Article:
RIOT police are training daily in a jungle clearing on Christmas Island in preparation for the arrival of 54 asylum-seekers due to be deported to Malaysia.
Shortly after dawn yesterday, the group of about 20 Australian Federal Police from the public order management team practised near a Buddhist temple deep in the rainforest in full riot gear, including shields, shin and kneepads, helmets and batons.
The drills came as the office of the UN High Commissioner for Refugees moved to distance itself from the controversial refugee swap, with its regional head in Australia, Ric Towle, saying it was “too early to say” whether the transferred asylum-seekers would be protected once in Malaysia.
“Nobody has test-run the arrangement in reality,” Mr Towle told The Australian yesterday. “I’m not able to speculate on that.”
Asked whether the deal carried the endorsement of the UNHCR, as both the Australian and Malaysian governments have suggested, Mr Towle replied: “We’re not signatories to the agreement.”
The UNHCR’s cool response came as Immigration Minister Chris Bowen was unable to say who would run the immigration transit facilities that will house the detainees when they arrive.
Nor could Mr Bowen say how, or where, an asylum-seeker’s right to work would be codified in Malaysian law after they had been transferred from Australia.
The director of a leading Malaysian human rights group, Lawyers for Liberty, Renuka Balasubramaniam, said the Malay-language press packs dealing with the agreement made no mention of work rights. “It seemed to be only Bowen that was saying that,” Ms Balasubramaniam told The Australian yesterday. “The thing about how they will be given the right to work is a big question.”
In training yesterday, the AFP officers shouted phrases such as “get back” as they went through their drills, which included charging up an incline with batons above their shoulders.
The Christmas Island authorities have been told to expect children among the first asylum-seekers due to reach the Australian territory on Thursday aboard a Customs vessel.
Officers ordered to put the asylum-seekers on charter flights can use teargas, batons and beanbag bullets, in line with the rules about police use of force.
“Obeying instructions here is not a question of volunteering,” Julia Gillard said yesterday.
“People will be given an instruction to board a plane. We will be looking to people to obey that instruction. If it’s not obeyed, then we have security personnel, we have the Australian Federal Police, we also have counsellors available to talk things through with people.”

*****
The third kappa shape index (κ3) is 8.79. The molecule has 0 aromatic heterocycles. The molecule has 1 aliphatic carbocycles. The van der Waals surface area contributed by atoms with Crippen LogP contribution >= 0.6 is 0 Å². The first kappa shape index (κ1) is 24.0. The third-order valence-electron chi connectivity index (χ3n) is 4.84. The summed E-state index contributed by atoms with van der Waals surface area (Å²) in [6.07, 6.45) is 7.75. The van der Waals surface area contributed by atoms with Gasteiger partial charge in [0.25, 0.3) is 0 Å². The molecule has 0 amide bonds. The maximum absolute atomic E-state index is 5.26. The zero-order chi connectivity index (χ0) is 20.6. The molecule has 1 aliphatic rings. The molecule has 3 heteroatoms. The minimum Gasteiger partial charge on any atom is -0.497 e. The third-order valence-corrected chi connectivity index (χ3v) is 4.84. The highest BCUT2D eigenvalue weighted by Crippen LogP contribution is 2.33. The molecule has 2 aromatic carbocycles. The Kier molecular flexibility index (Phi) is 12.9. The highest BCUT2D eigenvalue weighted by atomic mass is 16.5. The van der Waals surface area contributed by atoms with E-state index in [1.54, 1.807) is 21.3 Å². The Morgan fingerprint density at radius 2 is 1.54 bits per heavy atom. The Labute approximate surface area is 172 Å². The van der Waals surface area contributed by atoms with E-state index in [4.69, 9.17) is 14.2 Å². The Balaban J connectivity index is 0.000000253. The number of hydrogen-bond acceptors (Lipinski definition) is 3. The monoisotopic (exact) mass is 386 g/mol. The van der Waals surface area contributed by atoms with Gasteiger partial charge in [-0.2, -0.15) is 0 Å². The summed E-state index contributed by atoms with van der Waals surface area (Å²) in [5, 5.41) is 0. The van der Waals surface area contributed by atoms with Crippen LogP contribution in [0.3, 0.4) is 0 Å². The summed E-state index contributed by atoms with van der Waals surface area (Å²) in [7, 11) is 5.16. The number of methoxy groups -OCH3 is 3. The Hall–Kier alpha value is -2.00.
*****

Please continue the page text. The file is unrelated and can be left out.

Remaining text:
The Prime Minister said the government was “determined to get this done”.
“The Australian Federal Police can speak on operational matters, but we will do what is necessary to ensure people who are taken to Malaysia under the agreement are taken,” she said
There are 70 AFP officers on the island. Those on assignment to respond to detainee unrest are not allowed to drink alcohol and they keep fit with daily running.
The potential use of force on asylum-seekers who refuse to go to Malaysia has appalled the Coalition of Asylum-Seekers, Refugees and Detainees.
CARAD chair Rosemary Hudson Miler said she remembered forcible removals from the mid-2000s when detainees were offered and accepted sedatives.
The prospect of that happening again was alarming, she said, because it was widely understood that detainees in such stresssful situations were not in a position to give full and proper consent to taking a sedative.
The Department of Immigration and Citizenship aims to remove the asylum-seekers quickly.
The AFP said the riot police were on the island to respond to unrest at the detention centre, as well as any resistance to the deportations to Kuala Lumpur.
“The AFP’s role is to provide security escort services during the flight from Christmas Island to Malaysia,” a spokesman said.
“Officers will be deployed to staging and departure areas to provide support to DIAC during the transport of people on to the aircraft – this is to ensure security and safety.”
The AFP’s security role will end at the door of the aircraft when it touches down in Malaysia.
From there, the responsibility for moving the asylum-seekers into transit facilities will rest with the Malaysians.